Ever wonder where your favorite local chefs love to chow down? Us, too. Thus Eater Atlanta gives you its Go-To Guide—your chef's guide to Atlanta, the southeast, and beyond.
Todd Ginsberg. [Photo: Andrew Thomas Lee courtesy of The General Muir]
Today we check in with Todd Ginsberg, executive chef at Emory Point's The General Muir. One might say (and many have) that Chef Ginsberg has been at the helm of two seminal moments in Atlanta food culture: 1) At Bocado, he brought us a cult-worthy burger that was available before 10:00 p.m. 2) He left Bocado to bring us The General Muir, a spot that in less than a year has garnered national acclaim as one of the best new restaurants and New York-style Jewish delis in the country. It's got fried chicken on Fridays, its own special, pastrami-laden burger, and a whole lot more. But if you aren't looking for deli-inspired breakfast, brunch, lunch, and dinner, or fried chicken, or that burger, the man serving up all of this has a few suggestions for you here.
Shopping and eating at Grant Park Farmers Market on Sunday mornings are my preferred way to spend that meal, period. Little Tart is there, Revolution Doughnuts, crepe makers, banh mi, King of Pops, as well as a ton of local farms. H&F Bread Co. is there, as well, for a great baguette to carry under my arm with me back to my house for a cheese snack.
Pretty much every Monday I take my son to Empire State South for a pimento cheese app, a super food plate, and one more entree that I would like for him to try. Sometimes it's octopus, another time it might be pork belly. Always, it's a perfect lunch.
Sunday nights I'm often found at Octane in Grant Park where David Sweeney is doing his pop-ups. A master of vegetables. I feel whole and nourished after eating all three of his Sunday offerings. His salads are creative and pop with his distinct flair for using ingredients that a lot of others don't know about, such as flax seeds and coconut vinegar. If you're well-behaved and ask nicely, he will even tell you how to take a simple piece of eggplant and turn it into a disc of caramelized, crisped custard. Insane!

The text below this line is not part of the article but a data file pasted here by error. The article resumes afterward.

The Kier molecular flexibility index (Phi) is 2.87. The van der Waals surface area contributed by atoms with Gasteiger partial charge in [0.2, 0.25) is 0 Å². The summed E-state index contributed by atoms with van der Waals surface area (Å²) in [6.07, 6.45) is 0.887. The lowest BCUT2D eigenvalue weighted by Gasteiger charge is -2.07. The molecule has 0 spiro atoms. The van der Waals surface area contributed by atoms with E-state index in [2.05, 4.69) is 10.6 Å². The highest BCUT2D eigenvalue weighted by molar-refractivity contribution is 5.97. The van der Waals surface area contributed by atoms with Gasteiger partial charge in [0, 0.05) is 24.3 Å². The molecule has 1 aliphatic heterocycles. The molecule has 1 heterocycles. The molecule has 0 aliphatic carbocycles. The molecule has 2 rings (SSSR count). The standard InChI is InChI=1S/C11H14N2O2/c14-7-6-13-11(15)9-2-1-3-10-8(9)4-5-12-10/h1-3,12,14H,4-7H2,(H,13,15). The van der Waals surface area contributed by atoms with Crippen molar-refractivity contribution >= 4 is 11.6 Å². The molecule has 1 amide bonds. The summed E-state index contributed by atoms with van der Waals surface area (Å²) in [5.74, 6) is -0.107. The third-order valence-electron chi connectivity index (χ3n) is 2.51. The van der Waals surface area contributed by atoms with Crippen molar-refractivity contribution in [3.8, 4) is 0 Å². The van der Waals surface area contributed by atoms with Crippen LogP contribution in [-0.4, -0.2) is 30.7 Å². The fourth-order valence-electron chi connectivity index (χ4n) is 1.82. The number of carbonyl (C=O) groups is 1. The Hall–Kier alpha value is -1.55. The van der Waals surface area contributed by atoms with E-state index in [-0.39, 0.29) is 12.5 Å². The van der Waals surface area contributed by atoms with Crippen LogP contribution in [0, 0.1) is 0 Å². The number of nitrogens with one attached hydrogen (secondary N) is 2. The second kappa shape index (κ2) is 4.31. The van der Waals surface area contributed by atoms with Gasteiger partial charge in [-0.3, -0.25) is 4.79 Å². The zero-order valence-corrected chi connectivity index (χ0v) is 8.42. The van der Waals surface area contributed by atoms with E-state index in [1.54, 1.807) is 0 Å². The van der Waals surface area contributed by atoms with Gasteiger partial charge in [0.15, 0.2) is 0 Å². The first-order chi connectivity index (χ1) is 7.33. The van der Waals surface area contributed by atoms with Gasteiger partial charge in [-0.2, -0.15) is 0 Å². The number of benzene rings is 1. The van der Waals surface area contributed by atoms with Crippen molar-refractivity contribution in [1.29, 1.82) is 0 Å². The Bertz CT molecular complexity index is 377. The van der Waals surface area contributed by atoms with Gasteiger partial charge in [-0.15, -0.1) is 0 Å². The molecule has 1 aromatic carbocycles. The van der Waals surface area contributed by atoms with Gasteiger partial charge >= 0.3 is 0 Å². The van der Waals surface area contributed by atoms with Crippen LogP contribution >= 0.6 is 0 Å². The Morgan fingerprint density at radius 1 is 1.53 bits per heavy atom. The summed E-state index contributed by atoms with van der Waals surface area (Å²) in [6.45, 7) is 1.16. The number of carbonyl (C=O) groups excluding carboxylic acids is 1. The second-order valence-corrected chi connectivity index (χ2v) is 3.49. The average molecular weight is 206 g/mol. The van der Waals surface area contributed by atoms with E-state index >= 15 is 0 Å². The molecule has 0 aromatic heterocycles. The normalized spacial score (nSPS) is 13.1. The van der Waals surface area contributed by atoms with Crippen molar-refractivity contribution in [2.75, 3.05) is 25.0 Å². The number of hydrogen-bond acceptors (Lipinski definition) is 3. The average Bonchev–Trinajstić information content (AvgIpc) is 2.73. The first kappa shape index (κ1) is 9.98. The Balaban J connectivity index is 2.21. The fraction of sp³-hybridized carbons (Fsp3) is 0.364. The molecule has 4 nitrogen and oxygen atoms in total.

Hands down, Tasty China! Dried, fried eggplant keeps me amazed, as well as the crispy numbing beef. It's a hike but I am always super satisfied on the drive home.
Late-night snacks and booze:
One Eared Stag. Robert is a genius who cooks for those who enjoy eating. He has his own style, like no other style of food I have eaten before. He did a carrot soup that made me question if I should ever try and do another puree of carrot again. Plenty of beer and bourbon.
Fancy night out:
Cakes & Ale to me has some of the most inspiring food in town. Billy is so confident and simple in his approach— to buy perfect ingredients and listen to what they want him to do to them. Often simply dressed and loved.
Top five Atlanta restaurants not mentioned above:
Holeman and Finch Public House
Out-of-town fave (regional):
Fig. Nothing pretentious about one of the best restaurants in the Southeast. Each dish is executed so well. Gnocchi stuffed with ricotta are pillows that hover over their accompanying sauce. The soft-shell crab will be the last one I literally will ever have again (I went into anaphylactic shock afterwards), and I am lucky and grateful for it was the best soft-shell crab I have ever had—piccata style over sautéed greens. [Charleston]
Out-of-town fave (national):
Franny's in Brooklyn. Clam pizza and vegetable appetizers!
L'Astrance in Paris. Pascal Barbot. Elegant, modern, refined, and filled with a small staff who are all perfectionists. Doesn't hurt that's it's a stone's throw from the Eiffel Tower.
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